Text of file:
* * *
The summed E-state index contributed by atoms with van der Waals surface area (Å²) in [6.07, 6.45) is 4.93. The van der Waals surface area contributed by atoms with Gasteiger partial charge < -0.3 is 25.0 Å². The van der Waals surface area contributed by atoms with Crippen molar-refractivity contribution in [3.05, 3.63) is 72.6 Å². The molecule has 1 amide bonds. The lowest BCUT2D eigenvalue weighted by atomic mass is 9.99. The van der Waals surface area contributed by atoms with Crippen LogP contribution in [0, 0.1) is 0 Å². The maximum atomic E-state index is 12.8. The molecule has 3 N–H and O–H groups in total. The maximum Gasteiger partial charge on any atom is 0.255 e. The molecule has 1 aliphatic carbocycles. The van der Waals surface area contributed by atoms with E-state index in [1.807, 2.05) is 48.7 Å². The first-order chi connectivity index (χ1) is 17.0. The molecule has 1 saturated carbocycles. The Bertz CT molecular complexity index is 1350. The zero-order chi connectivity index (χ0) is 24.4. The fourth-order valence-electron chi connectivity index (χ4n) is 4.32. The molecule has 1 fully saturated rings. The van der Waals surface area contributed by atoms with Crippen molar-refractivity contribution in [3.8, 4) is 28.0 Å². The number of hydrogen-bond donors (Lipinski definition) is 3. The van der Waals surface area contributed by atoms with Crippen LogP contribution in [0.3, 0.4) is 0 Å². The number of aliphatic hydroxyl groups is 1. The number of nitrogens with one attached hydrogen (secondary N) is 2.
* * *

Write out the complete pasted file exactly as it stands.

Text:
The summed E-state index contributed by atoms with van der Waals surface area (Å²) in [6.07, 6.45) is 4.93. The van der Waals surface area contributed by atoms with Gasteiger partial charge < -0.3 is 25.0 Å². The van der Waals surface area contributed by atoms with Crippen molar-refractivity contribution in [3.05, 3.63) is 72.6 Å². The molecule has 1 amide bonds. The lowest BCUT2D eigenvalue weighted by atomic mass is 9.99. The van der Waals surface area contributed by atoms with Crippen LogP contribution in [0, 0.1) is 0 Å². The maximum atomic E-state index is 12.8. The molecule has 3 N–H and O–H groups in total. The maximum Gasteiger partial charge on any atom is 0.255 e. The molecule has 1 aliphatic carbocycles. The van der Waals surface area contributed by atoms with E-state index in [1.807, 2.05) is 48.7 Å². The first-order chi connectivity index (χ1) is 17.0. The molecule has 1 saturated carbocycles. The Bertz CT molecular complexity index is 1350. The zero-order chi connectivity index (χ0) is 24.4. The fourth-order valence-electron chi connectivity index (χ4n) is 4.32. The molecule has 1 fully saturated rings. The van der Waals surface area contributed by atoms with Crippen molar-refractivity contribution in [3.8, 4) is 28.0 Å². The number of hydrogen-bond donors (Lipinski definition) is 3. The van der Waals surface area contributed by atoms with Crippen LogP contribution in [0.3, 0.4) is 0 Å². The number of aliphatic hydroxyl groups is 1. The number of nitrogens with one attached hydrogen (secondary N) is 2.